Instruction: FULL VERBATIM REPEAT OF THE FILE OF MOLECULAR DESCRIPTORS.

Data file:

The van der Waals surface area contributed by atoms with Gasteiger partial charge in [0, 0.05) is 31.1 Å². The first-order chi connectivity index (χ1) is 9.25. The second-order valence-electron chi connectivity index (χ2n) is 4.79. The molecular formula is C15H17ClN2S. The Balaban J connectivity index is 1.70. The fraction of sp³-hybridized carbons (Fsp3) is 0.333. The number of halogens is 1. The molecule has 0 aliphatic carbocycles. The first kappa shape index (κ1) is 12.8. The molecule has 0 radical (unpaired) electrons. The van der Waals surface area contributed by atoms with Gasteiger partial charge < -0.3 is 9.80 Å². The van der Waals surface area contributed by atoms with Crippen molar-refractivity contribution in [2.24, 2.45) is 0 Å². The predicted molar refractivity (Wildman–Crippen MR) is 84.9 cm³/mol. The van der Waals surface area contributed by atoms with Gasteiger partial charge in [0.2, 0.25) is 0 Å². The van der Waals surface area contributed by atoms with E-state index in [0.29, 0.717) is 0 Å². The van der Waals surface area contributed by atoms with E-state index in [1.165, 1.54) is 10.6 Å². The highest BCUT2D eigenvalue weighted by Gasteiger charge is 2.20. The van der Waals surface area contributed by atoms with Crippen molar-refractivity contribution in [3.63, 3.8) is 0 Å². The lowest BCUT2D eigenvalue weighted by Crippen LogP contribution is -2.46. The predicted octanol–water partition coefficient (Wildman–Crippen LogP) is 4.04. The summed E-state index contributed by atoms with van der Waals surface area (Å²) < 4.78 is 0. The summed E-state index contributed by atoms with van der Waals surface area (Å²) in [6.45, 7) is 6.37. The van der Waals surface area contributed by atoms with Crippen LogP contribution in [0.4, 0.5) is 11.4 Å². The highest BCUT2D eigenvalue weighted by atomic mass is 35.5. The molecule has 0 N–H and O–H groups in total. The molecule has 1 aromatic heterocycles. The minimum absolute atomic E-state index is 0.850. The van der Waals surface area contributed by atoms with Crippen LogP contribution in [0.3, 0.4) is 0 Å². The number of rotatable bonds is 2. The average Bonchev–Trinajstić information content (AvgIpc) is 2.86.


The van der Waals surface area contributed by atoms with Gasteiger partial charge in [0, 0.05) is 31.1 Å². The first-order chi connectivity index (χ1) is 9.25. The second-order valence-electron chi connectivity index (χ2n) is 4.79. The molecular formula is C15H17ClN2S. The Balaban J connectivity index is 1.70. The fraction of sp³-hybridized carbons (Fsp3) is 0.333. The number of halogens is 1. The molecule has 0 aliphatic carbocycles. The first kappa shape index (κ1) is 12.8. The molecule has 0 radical (unpaired) electrons. The van der Waals surface area contributed by atoms with Gasteiger partial charge < -0.3 is 9.80 Å². The van der Waals surface area contributed by atoms with Crippen molar-refractivity contribution in [2.24, 2.45) is 0 Å². The predicted molar refractivity (Wildman–Crippen MR) is 84.9 cm³/mol. The van der Waals surface area contributed by atoms with Gasteiger partial charge in [0.2, 0.25) is 0 Å². The van der Waals surface area contributed by atoms with E-state index in [0.29, 0.717) is 0 Å². The van der Waals surface area contributed by atoms with E-state index in [1.165, 1.54) is 10.6 Å². The highest BCUT2D eigenvalue weighted by Gasteiger charge is 2.20. The van der Waals surface area contributed by atoms with Crippen molar-refractivity contribution in [3.63, 3.8) is 0 Å². The lowest BCUT2D eigenvalue weighted by Crippen LogP contribution is -2.46. The predicted octanol–water partition coefficient (Wildman–Crippen LogP) is 4.04. The summed E-state index contributed by atoms with van der Waals surface area (Å²) < 4.78 is 0. The summed E-state index contributed by atoms with van der Waals surface area (Å²) in [6.45, 7) is 6.37. The van der Waals surface area contributed by atoms with Crippen LogP contribution in [0.4, 0.5) is 11.4 Å². The highest BCUT2D eigenvalue weighted by atomic mass is 35.5. The molecule has 0 N–H and O–H groups in total. The molecule has 1 aromatic heterocycles. The minimum absolute atomic E-state index is 0.850. The van der Waals surface area contributed by atoms with Crippen LogP contribution in [0.3, 0.4) is 0 Å². The number of rotatable bonds is 2. The average Bonchev–Trinajstić information content (AvgIpc) is 2.86.